Note, however, that the AC Analysis assumes that the circuit is perfectly linear so even if an AC Source amplitude 100 were to be specified, the output would still look as if it came from a perfectly linear circuit. Compare that with what happens if the time domain parts of the sources are set to 100!
The DC offset of the inphase AC Source in this example is important because it biases Q1 into a range where both the emitter and collector swings are operating in the linear region.
This can clearly be seen by probing V(Q1E) and V(Q1C) in a Transient Analysis. If the DC Offset is increased, eventually the V(Q1C) as V(Q1E) rises will until they meet as Q1 saturates and V(Q1E) starts to pull V(Q1C) back up again. At the point where this happens the small signal gain of the collector output passes through zero and then becomes a non-inverting gain of somewhat less than unity.
If the DC offset is reduced to near ground or even below it, Q1 is cut off so both the collector and the emitter output small signal gains fall effectively to zero. Again this can clearly be seen in a Transient Analysis.
What is not so obvious is that although these effects still occur in the AC Analysis, because they are represented in the frequency domain, they can sometimes be hard to interpret.
So, the information to take away from this is that if an AC Analysis seems to be showing a lower than expected gain then it is worth checking that the DC operating point of the circuit is not forcing some part of it into saturation or cutoff. One example of this is incorrectly biasing an opamp input so that the output has hit one or the other of the supply rails. Forgetting to connect up a power supply rail is another common mistake.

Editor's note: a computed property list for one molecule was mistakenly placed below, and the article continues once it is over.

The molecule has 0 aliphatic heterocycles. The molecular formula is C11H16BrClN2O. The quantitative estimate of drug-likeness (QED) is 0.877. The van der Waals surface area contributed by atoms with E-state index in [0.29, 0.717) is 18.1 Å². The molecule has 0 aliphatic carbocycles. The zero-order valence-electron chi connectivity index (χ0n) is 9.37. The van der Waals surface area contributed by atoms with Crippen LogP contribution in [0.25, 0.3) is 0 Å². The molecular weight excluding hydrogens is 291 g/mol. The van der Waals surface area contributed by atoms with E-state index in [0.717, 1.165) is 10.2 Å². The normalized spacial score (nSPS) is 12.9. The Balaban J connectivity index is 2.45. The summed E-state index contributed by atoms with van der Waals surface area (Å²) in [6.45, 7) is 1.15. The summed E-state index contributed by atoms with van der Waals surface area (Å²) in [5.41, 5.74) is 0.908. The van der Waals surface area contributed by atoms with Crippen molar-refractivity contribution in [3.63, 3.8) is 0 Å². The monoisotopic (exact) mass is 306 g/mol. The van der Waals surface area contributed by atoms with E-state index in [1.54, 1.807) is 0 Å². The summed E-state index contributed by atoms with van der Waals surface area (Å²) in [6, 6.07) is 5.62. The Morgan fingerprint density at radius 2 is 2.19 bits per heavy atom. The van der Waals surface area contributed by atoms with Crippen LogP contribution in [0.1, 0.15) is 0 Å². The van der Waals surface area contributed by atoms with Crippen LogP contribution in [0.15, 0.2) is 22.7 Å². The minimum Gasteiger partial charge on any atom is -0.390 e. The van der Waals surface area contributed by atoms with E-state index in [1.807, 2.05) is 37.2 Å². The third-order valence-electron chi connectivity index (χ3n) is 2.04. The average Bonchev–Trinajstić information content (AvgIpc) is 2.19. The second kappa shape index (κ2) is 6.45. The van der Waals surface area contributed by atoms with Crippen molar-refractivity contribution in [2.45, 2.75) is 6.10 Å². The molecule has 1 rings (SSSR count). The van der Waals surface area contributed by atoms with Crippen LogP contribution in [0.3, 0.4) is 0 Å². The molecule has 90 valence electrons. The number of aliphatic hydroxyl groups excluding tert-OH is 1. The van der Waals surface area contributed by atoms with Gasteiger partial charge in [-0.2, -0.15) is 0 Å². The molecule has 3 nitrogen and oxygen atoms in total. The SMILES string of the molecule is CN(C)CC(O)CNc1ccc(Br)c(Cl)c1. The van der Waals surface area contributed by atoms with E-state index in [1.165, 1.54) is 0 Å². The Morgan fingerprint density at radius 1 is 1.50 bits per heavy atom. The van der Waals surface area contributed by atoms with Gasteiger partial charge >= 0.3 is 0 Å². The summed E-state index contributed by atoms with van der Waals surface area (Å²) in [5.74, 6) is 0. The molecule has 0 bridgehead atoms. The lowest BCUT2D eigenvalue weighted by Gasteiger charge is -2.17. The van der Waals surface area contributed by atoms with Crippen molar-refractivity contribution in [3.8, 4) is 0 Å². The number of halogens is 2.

It must also be understood that although any number of AC Sources can be placed in a circuit, each with their own amplitude and phase, all the sources will operate at exactly the same frequency as this is determined by the AC Analysis settings and not by the sources themselves.
In a circuit with several Independent Sources in it, AC sources can simply be added to, removed from or moved around it just by adding the AC amplitude and phase values to the required source. So in the example above, the response of the inphase and out of phase side of the all pass network can be observed simply by setting one AC Source or the other to have zero amplitude or just by deleting the AC parts of the Source configuration.
Another example of this might be that the frequency response of an amplifier from signal input to output can be plotted using an AC Source at the input source whilst the frequency response of the amplifier from power supply ripple to output can be plotted by swapping the AC Source settings to the voltage source being used for the power supply.
The second simulation also shows how more than one AC Source can be configured in a circuit to represent different signal sources at the same frequency but this time with different amplitudes and phases. This example also shows how the amplitude and phase settings relate to the same signals in the time domain.